AP: I think it’s a little bit of both. I think it can be difficult because it is a lot of responsibility. But it can also be really motivating and really uplifting too because there are a lot of really great supportive people out there that have been into the project since the beginning and have stuck with us, so regardless of whatever naysayers are out there, cause there’s always gonna be that subset of people in any given environment – so, you can ignore that stuff, you can choose to engage or not. You can be as pleasant or as mean as you want, but for me, I choose to focus on the more positive aspects of it, and engaging with people that actually care is genuinely a really nice thing to have every once in awhile. It’s been a positive experience overall. Doesn’t mean that it’s not stressful or that it’s not a lot of responsibility, but it’s overall been good.
TM: I imagine the way in which you spectacularly blew past your funding goal was a probably a pretty reassuring first step.
AP: Yeah. I mean, it’s a huge reassuring first step. Can’t get a better one than that.
TM: Right. Shifting gears just a bit, in terms of designing the game world itself, you’ve mentioned there’s not going to be any voiceover or text on the screen, so I imagine that you have to do a lot of storytelling and world building through the way you design the environment and things like that.
TM: So what kinds of challenges has that presented in terms of not being able to have voiceover or text, because I imagine that people will probably be interpreting what’s happening on screen in different ways since you’re not explicitly telling them. So how do you see the world [of Hyper Light Drifter]? Do you have a strict plot in mind that you’re trying to communicate or do you kind of just want people to spend time in the world and make their own conclusions?
AP: I think both aspects of that are something that we want to touch on cause, sure, we do have a very thought-out plot and arc for the story, and there’s a lot of backstory that we don’t tell people- Like, we’ve developed quite a bit of lore internally, building this world, cause I think that’s necessary to have something vibrant that people are intrigued by, otherwise it’ll be pretty flat and the fact that we don’t have any text, or don’t have any voicework to really expand upon that, like, the world has to maintain some interest, so I hope we’ve achieved that through the visual design that we’re doing and through some of the level design stuff.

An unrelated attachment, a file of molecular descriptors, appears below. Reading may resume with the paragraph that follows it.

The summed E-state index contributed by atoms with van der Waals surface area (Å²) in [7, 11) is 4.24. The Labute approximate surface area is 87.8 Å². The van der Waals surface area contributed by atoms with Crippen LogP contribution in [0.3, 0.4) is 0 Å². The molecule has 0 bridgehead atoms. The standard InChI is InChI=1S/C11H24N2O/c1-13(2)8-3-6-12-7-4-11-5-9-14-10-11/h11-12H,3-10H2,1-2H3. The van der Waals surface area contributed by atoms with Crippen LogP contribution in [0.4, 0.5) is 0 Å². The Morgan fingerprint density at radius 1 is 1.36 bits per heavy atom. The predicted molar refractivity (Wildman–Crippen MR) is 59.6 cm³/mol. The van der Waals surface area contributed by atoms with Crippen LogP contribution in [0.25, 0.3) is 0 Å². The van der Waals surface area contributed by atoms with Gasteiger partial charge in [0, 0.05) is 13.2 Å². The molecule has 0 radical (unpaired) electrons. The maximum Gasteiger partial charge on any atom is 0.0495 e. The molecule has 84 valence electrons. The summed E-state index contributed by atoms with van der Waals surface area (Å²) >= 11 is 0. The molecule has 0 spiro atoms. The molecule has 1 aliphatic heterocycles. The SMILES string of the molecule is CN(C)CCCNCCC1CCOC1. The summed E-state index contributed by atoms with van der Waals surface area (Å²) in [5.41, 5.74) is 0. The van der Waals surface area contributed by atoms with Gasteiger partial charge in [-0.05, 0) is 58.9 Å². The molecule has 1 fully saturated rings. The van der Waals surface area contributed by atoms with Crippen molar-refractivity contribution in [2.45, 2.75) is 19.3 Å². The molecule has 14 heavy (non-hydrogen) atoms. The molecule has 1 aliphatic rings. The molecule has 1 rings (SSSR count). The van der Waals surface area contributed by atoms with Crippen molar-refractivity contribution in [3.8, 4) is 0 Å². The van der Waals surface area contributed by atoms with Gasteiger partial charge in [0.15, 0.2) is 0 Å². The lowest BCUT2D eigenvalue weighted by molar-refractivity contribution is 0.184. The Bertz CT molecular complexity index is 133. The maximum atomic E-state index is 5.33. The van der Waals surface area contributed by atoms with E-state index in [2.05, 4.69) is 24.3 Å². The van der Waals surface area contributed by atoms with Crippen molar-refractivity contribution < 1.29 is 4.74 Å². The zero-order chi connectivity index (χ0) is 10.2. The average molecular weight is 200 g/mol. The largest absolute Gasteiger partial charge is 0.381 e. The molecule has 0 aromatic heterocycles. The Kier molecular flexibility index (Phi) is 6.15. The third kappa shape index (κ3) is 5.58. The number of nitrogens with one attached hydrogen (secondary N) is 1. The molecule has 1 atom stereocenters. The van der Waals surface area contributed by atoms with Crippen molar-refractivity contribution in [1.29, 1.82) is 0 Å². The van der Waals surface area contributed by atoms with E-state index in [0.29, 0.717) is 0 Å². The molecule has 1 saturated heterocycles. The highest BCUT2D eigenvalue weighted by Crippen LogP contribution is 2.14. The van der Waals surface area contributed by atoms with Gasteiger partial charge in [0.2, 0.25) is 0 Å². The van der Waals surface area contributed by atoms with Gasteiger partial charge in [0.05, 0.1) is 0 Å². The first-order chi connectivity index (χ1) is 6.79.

The biggest challenge… you know, I’ll give you an example. Just today we were talking about teaching people certain functions, and there’s mechanics in our game that can be relatively esoteric, and the best way to do that usually in a game is just blurt some text on the screen, remind a player, like “Hey, look,” for example, “you can fast travel,” but in our game we can’t tell people that with text so we have to find a different way to do that, and that requires more effort from us, mentally – and then also, just with the programming department and art department and all that stuff, so it’s an extra process when you don’t have that tool available and that tool is really crucial in some games, and even in our game there are times when I’m like, “I wish we had text cause it would make stuff a lot easier.”
TM: [laughs] Right, so that was kind of a self-imposed limitation, right? That was just a design choice you made early on?
AP: Yeah, early on. I think the first core meeting that we had with the five people at the center of this, myself included, we decided that was one of the vital things we wanted to make sure we adhere to from a design point. No text. Don’t do it. We don’t wanna do it. But it turns out that’s a very difficult challenge that we’ve imposed on ourselves, but ultimately I think it’ll be worthwhile because there’s something about that lack of text that transports you to a different space. There have been times where we cheat a little bit and just for internal development we put some text on the screen or whatever and it’s like, “Oh I don’t wanna see that. That doesn’t belong here.” It makes the world more coherent. You’re exploring a completely different space so when you start to put English or you know, recognizable text on there it kind of detracts from that experience a bit.